We have been in Shanghai since 1994 as the first auction house set up a rep office. Over the years we developed long term relationship with the art community. It is a natural progression to enhance our presence here. We also have a great presence in Beijing. We hope to develop business and clients all over china through auction, private sale and online. Apart from offering a wide range of categories, we will host exhibitions and events which help nurture our existing and new clients, provide advisory services, art import and export and continuously drive innovation to meet the increasing demand for art in China.

How does Shanghai’s newly acquired status as a free port affect operations at Christie’s? Did it influence the auction house’s decision to be based there?
The Shanghai free-trade zone is a tangible example of the continuing drive for openness and progression from the Shanghai government. Shanghai’s municipal government has been very supportive and shares a vision of developing art and culture.
Given the high demand for art in mainland China, we believe the creation of an art hub in Shanghai will benefit the global art market as it will expose more people to art and further stimulate collecting and the development of art.

Does this growth simply represent an improvement in the Chinese economy, or does it result from an increase in the number of collectors in China, or an increased interest in art?
For the first six months of 2013, we have witnessed significant growth in the activity of both new and established Asian clients, including a 15% growth of registered bidders from the region. And there was increased participation of collectors from Greater China at global sale sites, including a 32% increase in Hong Kong and a 21% increase at London sales.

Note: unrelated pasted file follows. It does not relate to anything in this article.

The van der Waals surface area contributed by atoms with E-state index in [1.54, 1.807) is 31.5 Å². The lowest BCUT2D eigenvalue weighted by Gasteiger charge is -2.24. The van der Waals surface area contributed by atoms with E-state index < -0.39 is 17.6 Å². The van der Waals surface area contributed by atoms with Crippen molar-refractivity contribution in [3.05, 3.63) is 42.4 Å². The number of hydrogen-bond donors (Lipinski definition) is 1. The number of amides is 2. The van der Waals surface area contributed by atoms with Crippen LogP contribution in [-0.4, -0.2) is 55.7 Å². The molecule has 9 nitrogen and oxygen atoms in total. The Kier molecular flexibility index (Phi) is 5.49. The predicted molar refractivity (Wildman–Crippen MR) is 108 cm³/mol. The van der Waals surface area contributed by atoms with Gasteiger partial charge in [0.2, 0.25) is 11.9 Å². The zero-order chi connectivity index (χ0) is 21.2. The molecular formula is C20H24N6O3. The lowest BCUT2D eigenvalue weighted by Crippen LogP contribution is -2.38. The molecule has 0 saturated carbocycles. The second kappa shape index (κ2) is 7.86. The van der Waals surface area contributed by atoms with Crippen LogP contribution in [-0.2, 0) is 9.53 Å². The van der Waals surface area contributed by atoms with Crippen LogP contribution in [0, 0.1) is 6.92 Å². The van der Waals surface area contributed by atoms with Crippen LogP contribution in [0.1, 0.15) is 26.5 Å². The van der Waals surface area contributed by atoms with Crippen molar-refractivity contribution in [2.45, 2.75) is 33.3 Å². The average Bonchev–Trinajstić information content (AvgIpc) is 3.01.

Will sales be accompanied by exhibitions?
Yes. We will have a series of special programs which are to be tailor made for Christie’s guests. These will take place over three-day period, and will include some exciting non-sale masterpiece exhibitions.

Will the Shanghai auction house incorporate educational programmes?
Yes. Christie’s Education will bring a series of daily educational lectures during Shanghai auction. These lectures aim at providing a tool kit and building knowledge on art collection in the 21st century. Topics covered will be Chagall and the School of Paris, Pablo Picasso, Two Modern American Masters: Andy Warhol and Alexander Calder, to name a few. We hope participants will discover the power of art collectors and understand how to value contemporary art.